Jonathan Fryer

Writer, Lecturer, Broadcaster and Liberal Democrat Politician

Posts Tagged ‘Ali Ansari’

The English Job: Understanding Iran

Posted by jonathanfryer on Monday, 9th November, 2020

The Labour politician Jack Straw first went to Iran in late September 2001, in the wake of 9/11. He had become Foreign Secretary earlier that year and had the delicate task of wooing Tehran in support of what would become known as the War against Terror. This proved less difficult than one might expect as the Islamic Republic understood the dangers posed by the Taliban in Afghanistan and their hosting of Al Qaida. Similarly, they had little love for Saddam Hussein in Baghdad; memories of the 1980s Iran-Iraq War, which cost hundreds of thousands of young Iranian lives, some from Saddam’s deployment of chemical weapons, were still raw. However, as Mr Straw explains in the new, updated edition of his book The English Job: Understanding Iran (Biteback, £12.99), Iranians’ collective memory goes much further back than the period since the Islamic Revolution of 1979. Moreover, from an Iranian point of view, throughout much of the 19th and 20th centuries, the country was repeatedly exploited and victimised by the British. Hence the title of his book.

Tea and sympathy

Perfidious Albion (in league with the United States, not for the first or last time) showed its claws notably in the removal of the founder of the short-lived Pahlavi dynasty, Reza Shah, and the installation of his ineffectual and luxury-loving son, Mohammad. London and Washington then schemed to overthrow the legitimate Prime Minister, Mohammad Mossadegh, whose crime in Western eyes was to nationalise the country’s oil. The company that would rebrand itself BP had meanwhile despicably sabotaged much of the plant at Abadan as the expat employees were pulled out. With Mohammad Reza Shah firmly back in charge, the British turned a blind eye to the brutal excesses of his secret police and intelligence services, Savak. The Shah was a valued customer of British arms (in fact, £400 million of Iranian money is still being sat on in London, payment in advance for tanks that were never delivered because of the 1979 Revolution). No wonder Iranians popularly refer to Britain as “the cunning old fox”.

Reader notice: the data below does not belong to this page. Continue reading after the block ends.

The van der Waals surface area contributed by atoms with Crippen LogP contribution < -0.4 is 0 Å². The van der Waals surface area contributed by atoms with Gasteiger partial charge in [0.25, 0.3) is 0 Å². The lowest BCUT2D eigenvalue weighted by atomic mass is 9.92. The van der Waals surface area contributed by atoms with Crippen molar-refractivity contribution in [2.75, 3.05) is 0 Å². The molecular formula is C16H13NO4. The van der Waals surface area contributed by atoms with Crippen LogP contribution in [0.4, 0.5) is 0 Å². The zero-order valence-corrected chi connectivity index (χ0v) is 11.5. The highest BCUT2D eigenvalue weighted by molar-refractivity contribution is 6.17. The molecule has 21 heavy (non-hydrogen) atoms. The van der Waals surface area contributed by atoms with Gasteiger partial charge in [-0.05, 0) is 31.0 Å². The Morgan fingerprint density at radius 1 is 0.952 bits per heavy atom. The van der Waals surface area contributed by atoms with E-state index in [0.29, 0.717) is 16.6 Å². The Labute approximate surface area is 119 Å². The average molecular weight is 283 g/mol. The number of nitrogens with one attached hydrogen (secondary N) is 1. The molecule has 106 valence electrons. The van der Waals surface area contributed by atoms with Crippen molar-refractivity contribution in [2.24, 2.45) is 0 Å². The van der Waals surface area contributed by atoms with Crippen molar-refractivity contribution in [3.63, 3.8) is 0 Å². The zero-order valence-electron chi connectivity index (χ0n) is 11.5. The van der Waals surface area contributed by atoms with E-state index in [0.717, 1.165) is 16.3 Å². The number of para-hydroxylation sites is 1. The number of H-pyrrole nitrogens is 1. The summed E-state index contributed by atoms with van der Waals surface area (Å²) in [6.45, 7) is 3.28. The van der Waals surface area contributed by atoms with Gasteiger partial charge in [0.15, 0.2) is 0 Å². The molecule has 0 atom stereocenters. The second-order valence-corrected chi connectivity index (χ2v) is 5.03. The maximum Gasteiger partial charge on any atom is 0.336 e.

Tehran Bazaar

Over the two decades since his first visit to Tehran, Jack Straw has returned many times, developing a deep affection for the people of Iran and an appreciation for their rich history and culture. These visits have not always been easy, notably in 2015, when a holiday there with his wife and two friends turned into a nightmare as they were hounded and harassed by the Basij, the thuggish paramilitary force that is a law unto itself. The Basij even delivered a charge sheet to the Straws, outlining the crimes against Iran committed by Britain through the ages; the author is man enough to admit that they had a point. Fortunately, he had many other, more positive encounters with Iranians, including Ministers and clerics, many of whom were Western-educated, urbane and nothing like the caricatures in the minds of the Trump administration or Binyamin Netanyahu. Mr Straw has also sought expert advice from experts such as Ali Ansari and Michael Axworthy, which means that his analysis of events in Iran past and present, as well as his prognosis of what happens next, is based on sound sources. What I found particularly illuminating, however, were the accounts of his own Persian encounters and the warmth with which he approaches the many contradictions and paradoxes of contemporary Iranian society.